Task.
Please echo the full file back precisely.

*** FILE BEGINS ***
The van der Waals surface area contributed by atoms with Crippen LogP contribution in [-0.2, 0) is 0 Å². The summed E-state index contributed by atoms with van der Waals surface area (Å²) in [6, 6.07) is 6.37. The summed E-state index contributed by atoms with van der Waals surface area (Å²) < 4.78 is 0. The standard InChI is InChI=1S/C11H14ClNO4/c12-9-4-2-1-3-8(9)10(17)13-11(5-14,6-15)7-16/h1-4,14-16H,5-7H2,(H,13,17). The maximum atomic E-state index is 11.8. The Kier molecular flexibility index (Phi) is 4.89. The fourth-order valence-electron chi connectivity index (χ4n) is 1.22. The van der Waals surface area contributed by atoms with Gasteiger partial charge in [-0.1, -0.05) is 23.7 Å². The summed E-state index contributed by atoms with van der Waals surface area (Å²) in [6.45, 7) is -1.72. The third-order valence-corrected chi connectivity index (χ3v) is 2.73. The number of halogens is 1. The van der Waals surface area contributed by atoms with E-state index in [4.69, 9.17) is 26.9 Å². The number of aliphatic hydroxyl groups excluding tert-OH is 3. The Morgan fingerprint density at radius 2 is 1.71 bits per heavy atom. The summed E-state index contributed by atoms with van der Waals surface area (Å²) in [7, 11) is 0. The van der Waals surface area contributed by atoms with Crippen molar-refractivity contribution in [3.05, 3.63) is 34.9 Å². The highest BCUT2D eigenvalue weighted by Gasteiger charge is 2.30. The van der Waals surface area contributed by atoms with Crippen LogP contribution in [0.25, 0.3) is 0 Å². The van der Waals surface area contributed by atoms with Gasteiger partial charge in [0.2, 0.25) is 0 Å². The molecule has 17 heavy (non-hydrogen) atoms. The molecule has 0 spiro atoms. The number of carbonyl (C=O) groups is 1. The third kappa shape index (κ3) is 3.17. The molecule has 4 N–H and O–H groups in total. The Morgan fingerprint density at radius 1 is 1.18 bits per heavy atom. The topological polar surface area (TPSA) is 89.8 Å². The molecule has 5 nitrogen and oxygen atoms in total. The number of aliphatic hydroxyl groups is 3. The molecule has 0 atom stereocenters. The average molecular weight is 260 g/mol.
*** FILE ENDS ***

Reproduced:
The van der Waals surface area contributed by atoms with Crippen LogP contribution in [-0.2, 0) is 0 Å². The summed E-state index contributed by atoms with van der Waals surface area (Å²) in [6, 6.07) is 6.37. The summed E-state index contributed by atoms with van der Waals surface area (Å²) < 4.78 is 0. The standard InChI is InChI=1S/C11H14ClNO4/c12-9-4-2-1-3-8(9)10(17)13-11(5-14,6-15)7-16/h1-4,14-16H,5-7H2,(H,13,17). The maximum atomic E-state index is 11.8. The Kier molecular flexibility index (Phi) is 4.89. The fourth-order valence-electron chi connectivity index (χ4n) is 1.22. The van der Waals surface area contributed by atoms with Gasteiger partial charge in [-0.1, -0.05) is 23.7 Å². The summed E-state index contributed by atoms with van der Waals surface area (Å²) in [6.45, 7) is -1.72. The third-order valence-corrected chi connectivity index (χ3v) is 2.73. The number of halogens is 1. The van der Waals surface area contributed by atoms with E-state index in [4.69, 9.17) is 26.9 Å². The number of aliphatic hydroxyl groups excluding tert-OH is 3. The Morgan fingerprint density at radius 2 is 1.71 bits per heavy atom. The summed E-state index contributed by atoms with van der Waals surface area (Å²) in [7, 11) is 0. The van der Waals surface area contributed by atoms with Crippen molar-refractivity contribution in [3.05, 3.63) is 34.9 Å². The highest BCUT2D eigenvalue weighted by Gasteiger charge is 2.30. The van der Waals surface area contributed by atoms with Crippen LogP contribution in [0.25, 0.3) is 0 Å². The van der Waals surface area contributed by atoms with Gasteiger partial charge in [0.2, 0.25) is 0 Å². The molecule has 17 heavy (non-hydrogen) atoms. The molecule has 0 spiro atoms. The number of carbonyl (C=O) groups is 1. The third kappa shape index (κ3) is 3.17. The molecule has 4 N–H and O–H groups in total. The Morgan fingerprint density at radius 1 is 1.18 bits per heavy atom. The topological polar surface area (TPSA) is 89.8 Å². The molecule has 5 nitrogen and oxygen atoms in total. The number of aliphatic hydroxyl groups is 3. The molecule has 0 atom stereocenters. The average molecular weight is 260 g/mol.